Cat Bones in the Flower Beds

this feels good

The Birth Projects

Last winter, I was contacted by the amazing musician and Choir Director, Mimi Jans. She was beginning to plan her spring program, and had an idea for a collaboration. Mimi asked me to write a poem about birth, that she would then compose a piece of music to, for her newly acquired high school choir. This was especially exciting for many reasons, one of which being, Mimi’s choir is located in Basel, Switzerland. The idea of a whole choir of Swiss adolescents, singing a strange and creepy song about birth, makes me so happy! I sent mimi a few poems to sift through, and luckily she picked the weirdest one!! Since I have never given birth, i tried to re-imagine what it was like being born. This is a recording from their 2011 Spring Concert.

A few months later, the incredible visual artist/performer/designer, Rachel Znerold, asked me to compose a piece of poetry for an installation she was making for a Womb themed show. Her piece,  Womb With a View, an interactive, Womb Tent, became the home for this sound piece.

A flood, and suddenly
you are meant to understand,
the slick patience of gravity.
There is a slideshow
of mother skin and air.
There is muscle.
The persistence of pushing.
The first sound is pink breath.
Release, cold, then everything
That is earth and not water,
Rushing in to meet the body.
This is not the mystery of home.
Where’s the nest of silk stones?
Where’s the warm and glow
To cling to?

Impossible Mechanisms

I am anxious and impatient, so i’ve decided to stop waiting for technology to arrive at my doorstop, and start making things. Dear technology santa, please send help. In the meantime, here is a video poem, minus the poem. I can’t figure out how to add the sound just yet. The two pieces came together a few moments ago. Or at least they tried. Their future is uncertain. I was asked to write a “love” poem for an amazing raven, marriage ceremony, that I’ve just gotten home from. When I sat down to write  last night, all I could think about was this conversation I had with Peter. We were talking about art, how we make it, why we do. Peter thinks we make art to create the impossible, to make up for nature’s limitations. We are mechanisms for the impossible he said! I loved that so much. The images are from the garden, and a trip I took to an old gold rush town.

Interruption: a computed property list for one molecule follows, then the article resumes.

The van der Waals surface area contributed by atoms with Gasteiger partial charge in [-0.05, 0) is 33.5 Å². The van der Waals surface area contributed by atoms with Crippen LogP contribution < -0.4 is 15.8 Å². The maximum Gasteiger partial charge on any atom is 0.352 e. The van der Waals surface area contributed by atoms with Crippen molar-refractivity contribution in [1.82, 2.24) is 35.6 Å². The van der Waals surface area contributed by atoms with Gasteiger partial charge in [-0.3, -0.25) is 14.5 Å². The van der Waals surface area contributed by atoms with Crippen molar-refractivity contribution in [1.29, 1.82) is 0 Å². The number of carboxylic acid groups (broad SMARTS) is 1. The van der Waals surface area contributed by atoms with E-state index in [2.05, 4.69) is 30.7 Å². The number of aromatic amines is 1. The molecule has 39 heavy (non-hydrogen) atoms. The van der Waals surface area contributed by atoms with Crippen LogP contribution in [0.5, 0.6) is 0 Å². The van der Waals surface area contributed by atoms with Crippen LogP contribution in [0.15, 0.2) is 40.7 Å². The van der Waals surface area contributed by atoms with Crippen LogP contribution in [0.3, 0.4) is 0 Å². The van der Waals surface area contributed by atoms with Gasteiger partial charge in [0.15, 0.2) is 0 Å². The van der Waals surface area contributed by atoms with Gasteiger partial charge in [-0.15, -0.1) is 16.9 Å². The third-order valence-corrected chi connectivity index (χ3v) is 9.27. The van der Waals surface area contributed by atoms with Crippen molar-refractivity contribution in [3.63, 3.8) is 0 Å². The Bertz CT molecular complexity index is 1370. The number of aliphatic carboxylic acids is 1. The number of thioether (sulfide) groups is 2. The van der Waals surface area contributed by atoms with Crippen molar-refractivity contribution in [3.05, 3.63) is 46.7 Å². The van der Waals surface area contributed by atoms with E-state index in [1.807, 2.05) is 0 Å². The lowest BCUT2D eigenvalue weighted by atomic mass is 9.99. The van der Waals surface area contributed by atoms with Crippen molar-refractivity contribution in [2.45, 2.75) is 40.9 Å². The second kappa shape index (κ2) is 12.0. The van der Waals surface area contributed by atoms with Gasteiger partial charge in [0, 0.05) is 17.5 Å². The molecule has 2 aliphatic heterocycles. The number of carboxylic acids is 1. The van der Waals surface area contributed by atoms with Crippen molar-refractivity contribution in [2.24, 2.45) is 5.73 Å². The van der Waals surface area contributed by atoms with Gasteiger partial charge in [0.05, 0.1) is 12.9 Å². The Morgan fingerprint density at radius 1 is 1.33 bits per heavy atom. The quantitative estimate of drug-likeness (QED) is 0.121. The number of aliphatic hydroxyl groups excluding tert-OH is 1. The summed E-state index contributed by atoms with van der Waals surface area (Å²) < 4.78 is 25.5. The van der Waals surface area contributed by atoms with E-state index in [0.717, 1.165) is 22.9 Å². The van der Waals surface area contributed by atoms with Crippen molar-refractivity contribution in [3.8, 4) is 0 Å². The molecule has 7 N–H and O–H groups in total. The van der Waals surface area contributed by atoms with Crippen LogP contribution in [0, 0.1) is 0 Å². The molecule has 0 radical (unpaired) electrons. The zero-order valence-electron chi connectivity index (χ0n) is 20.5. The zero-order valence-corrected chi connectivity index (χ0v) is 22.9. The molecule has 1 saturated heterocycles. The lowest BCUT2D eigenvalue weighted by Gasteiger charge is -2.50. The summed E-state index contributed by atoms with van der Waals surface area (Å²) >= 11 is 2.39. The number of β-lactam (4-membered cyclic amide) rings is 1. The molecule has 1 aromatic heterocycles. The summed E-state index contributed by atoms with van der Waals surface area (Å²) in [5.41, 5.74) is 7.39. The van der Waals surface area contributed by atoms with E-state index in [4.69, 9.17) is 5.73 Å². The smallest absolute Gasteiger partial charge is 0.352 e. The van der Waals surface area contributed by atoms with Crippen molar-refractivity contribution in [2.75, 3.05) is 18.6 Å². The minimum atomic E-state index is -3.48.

Maybe turn the sound off, and read the text out loud:)

What Peter Losh Said

“We are mechanisms

of the impossible,” he said.

“We can make horses fly!

We can do whatever we want!”

Peter, I agree with you!

Nature has its miracles,

sure. But we are designed

to make Art! To take mineral,

sun, night, to take earth, hurricane,

home, and put this together

somehow, streamline it.

Look at us moving

our perfect hands in the morning.

We collect the day,

stir the parts that impress us

the most, into a ruby pot

called purpose.

Isn’t it wonderful to discover

what we’re here for?

To make Love,

make Art,

to honor the Sun

as she finds her way

home again,

through the thick and pull

of the night.

Intercourse Began in 1967

It started with handfuls of rain

and breast in October. It started in a doorway,

someone was 17, but most of us

weren’t born yet.

It made our mothers buy hair dye

and finger soft fruit at the market.

It made our fathers

our fathers.

Isn’t it something,

that here we are now

rubbing on each other’s

bellies and bottoms

slipping on and off

silk robes

of mother, lover, and father.

We fill each other’s mouths

with the pulse and promise

of art, music, and living the way

we always thought that we should.

What I’m saying is,

it all makes sense to me.

* text first published in Getting There, 2008

*Photograph found and coveted. My birth mother Regina, and father Kevin. Circa 1975, California.